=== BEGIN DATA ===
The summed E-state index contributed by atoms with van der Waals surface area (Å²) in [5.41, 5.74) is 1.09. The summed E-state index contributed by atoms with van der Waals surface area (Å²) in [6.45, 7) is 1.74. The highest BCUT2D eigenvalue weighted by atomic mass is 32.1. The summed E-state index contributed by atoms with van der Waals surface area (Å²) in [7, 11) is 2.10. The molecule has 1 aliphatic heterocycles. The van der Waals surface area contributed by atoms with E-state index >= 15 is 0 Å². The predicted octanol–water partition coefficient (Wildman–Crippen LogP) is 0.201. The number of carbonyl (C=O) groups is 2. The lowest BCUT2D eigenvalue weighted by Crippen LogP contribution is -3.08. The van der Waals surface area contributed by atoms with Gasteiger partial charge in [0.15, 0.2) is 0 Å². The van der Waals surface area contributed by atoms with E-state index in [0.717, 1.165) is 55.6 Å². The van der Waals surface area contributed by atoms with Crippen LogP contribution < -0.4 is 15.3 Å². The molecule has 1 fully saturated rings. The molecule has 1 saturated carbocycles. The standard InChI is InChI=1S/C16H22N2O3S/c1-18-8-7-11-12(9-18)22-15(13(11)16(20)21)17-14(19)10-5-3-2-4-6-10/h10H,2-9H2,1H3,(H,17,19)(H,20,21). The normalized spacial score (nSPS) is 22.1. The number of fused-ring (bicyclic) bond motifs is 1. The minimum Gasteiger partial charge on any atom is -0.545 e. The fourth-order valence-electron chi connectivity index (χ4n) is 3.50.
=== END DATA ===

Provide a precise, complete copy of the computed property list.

The summed E-state index contributed by atoms with van der Waals surface area (Å²) in [5.41, 5.74) is 1.09. The summed E-state index contributed by atoms with van der Waals surface area (Å²) in [6.45, 7) is 1.74. The highest BCUT2D eigenvalue weighted by atomic mass is 32.1. The summed E-state index contributed by atoms with van der Waals surface area (Å²) in [7, 11) is 2.10. The molecule has 1 aliphatic heterocycles. The van der Waals surface area contributed by atoms with E-state index >= 15 is 0 Å². The predicted octanol–water partition coefficient (Wildman–Crippen LogP) is 0.201. The number of carbonyl (C=O) groups is 2. The lowest BCUT2D eigenvalue weighted by Crippen LogP contribution is -3.08. The van der Waals surface area contributed by atoms with Gasteiger partial charge in [0.15, 0.2) is 0 Å². The van der Waals surface area contributed by atoms with E-state index in [0.717, 1.165) is 55.6 Å². The van der Waals surface area contributed by atoms with Crippen LogP contribution < -0.4 is 15.3 Å². The molecule has 1 fully saturated rings. The molecule has 1 saturated carbocycles. The standard InChI is InChI=1S/C16H22N2O3S/c1-18-8-7-11-12(9-18)22-15(13(11)16(20)21)17-14(19)10-5-3-2-4-6-10/h10H,2-9H2,1H3,(H,17,19)(H,20,21). The normalized spacial score (nSPS) is 22.1. The number of fused-ring (bicyclic) bond motifs is 1. The minimum Gasteiger partial charge on any atom is -0.545 e. The fourth-order valence-electron chi connectivity index (χ4n) is 3.50.